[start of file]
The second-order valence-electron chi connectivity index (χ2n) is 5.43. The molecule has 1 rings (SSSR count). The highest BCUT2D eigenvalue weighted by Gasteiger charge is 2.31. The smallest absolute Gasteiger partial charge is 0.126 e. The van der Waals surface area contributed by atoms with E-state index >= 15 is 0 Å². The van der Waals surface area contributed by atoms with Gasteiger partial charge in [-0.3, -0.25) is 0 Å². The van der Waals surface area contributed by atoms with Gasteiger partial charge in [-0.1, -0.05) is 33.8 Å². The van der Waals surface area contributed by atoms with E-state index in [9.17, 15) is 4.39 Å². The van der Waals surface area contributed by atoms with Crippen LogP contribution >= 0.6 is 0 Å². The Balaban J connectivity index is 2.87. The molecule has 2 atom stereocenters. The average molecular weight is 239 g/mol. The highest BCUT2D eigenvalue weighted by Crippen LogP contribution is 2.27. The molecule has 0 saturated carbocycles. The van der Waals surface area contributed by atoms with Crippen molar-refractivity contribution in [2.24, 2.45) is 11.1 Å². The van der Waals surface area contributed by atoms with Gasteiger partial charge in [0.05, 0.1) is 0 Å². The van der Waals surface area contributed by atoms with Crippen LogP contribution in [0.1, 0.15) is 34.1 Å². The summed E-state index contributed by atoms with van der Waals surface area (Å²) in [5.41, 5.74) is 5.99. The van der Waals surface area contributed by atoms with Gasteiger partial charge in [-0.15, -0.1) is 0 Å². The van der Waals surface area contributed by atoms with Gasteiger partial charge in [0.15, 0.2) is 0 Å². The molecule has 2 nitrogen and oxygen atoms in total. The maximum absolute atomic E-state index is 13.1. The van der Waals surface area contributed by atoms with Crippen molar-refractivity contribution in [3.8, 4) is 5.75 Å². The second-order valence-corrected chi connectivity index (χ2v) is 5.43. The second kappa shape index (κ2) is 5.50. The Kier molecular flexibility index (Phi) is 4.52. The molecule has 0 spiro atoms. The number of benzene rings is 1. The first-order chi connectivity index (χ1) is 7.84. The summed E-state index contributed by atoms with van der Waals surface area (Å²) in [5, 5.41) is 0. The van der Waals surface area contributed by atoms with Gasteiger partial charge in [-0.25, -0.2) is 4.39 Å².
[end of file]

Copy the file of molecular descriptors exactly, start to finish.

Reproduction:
The second-order valence-electron chi connectivity index (χ2n) is 5.43. The molecule has 1 rings (SSSR count). The highest BCUT2D eigenvalue weighted by Gasteiger charge is 2.31. The smallest absolute Gasteiger partial charge is 0.126 e. The van der Waals surface area contributed by atoms with E-state index >= 15 is 0 Å². The van der Waals surface area contributed by atoms with Gasteiger partial charge in [-0.3, -0.25) is 0 Å². The van der Waals surface area contributed by atoms with Gasteiger partial charge in [-0.1, -0.05) is 33.8 Å². The van der Waals surface area contributed by atoms with E-state index in [9.17, 15) is 4.39 Å². The van der Waals surface area contributed by atoms with Crippen LogP contribution >= 0.6 is 0 Å². The Balaban J connectivity index is 2.87. The molecule has 2 atom stereocenters. The average molecular weight is 239 g/mol. The highest BCUT2D eigenvalue weighted by Crippen LogP contribution is 2.27. The molecule has 0 saturated carbocycles. The van der Waals surface area contributed by atoms with Crippen molar-refractivity contribution in [2.24, 2.45) is 11.1 Å². The van der Waals surface area contributed by atoms with Gasteiger partial charge in [0.05, 0.1) is 0 Å². The van der Waals surface area contributed by atoms with Crippen LogP contribution in [0.1, 0.15) is 34.1 Å². The summed E-state index contributed by atoms with van der Waals surface area (Å²) in [5.41, 5.74) is 5.99. The van der Waals surface area contributed by atoms with Gasteiger partial charge in [-0.15, -0.1) is 0 Å². The van der Waals surface area contributed by atoms with Gasteiger partial charge in [0.15, 0.2) is 0 Å². The molecule has 2 nitrogen and oxygen atoms in total. The maximum absolute atomic E-state index is 13.1. The van der Waals surface area contributed by atoms with Crippen molar-refractivity contribution in [3.8, 4) is 5.75 Å². The second-order valence-corrected chi connectivity index (χ2v) is 5.43. The second kappa shape index (κ2) is 5.50. The Kier molecular flexibility index (Phi) is 4.52. The molecule has 0 spiro atoms. The number of benzene rings is 1. The first-order chi connectivity index (χ1) is 7.84. The summed E-state index contributed by atoms with van der Waals surface area (Å²) in [5, 5.41) is 0. The van der Waals surface area contributed by atoms with Gasteiger partial charge in [-0.25, -0.2) is 4.39 Å².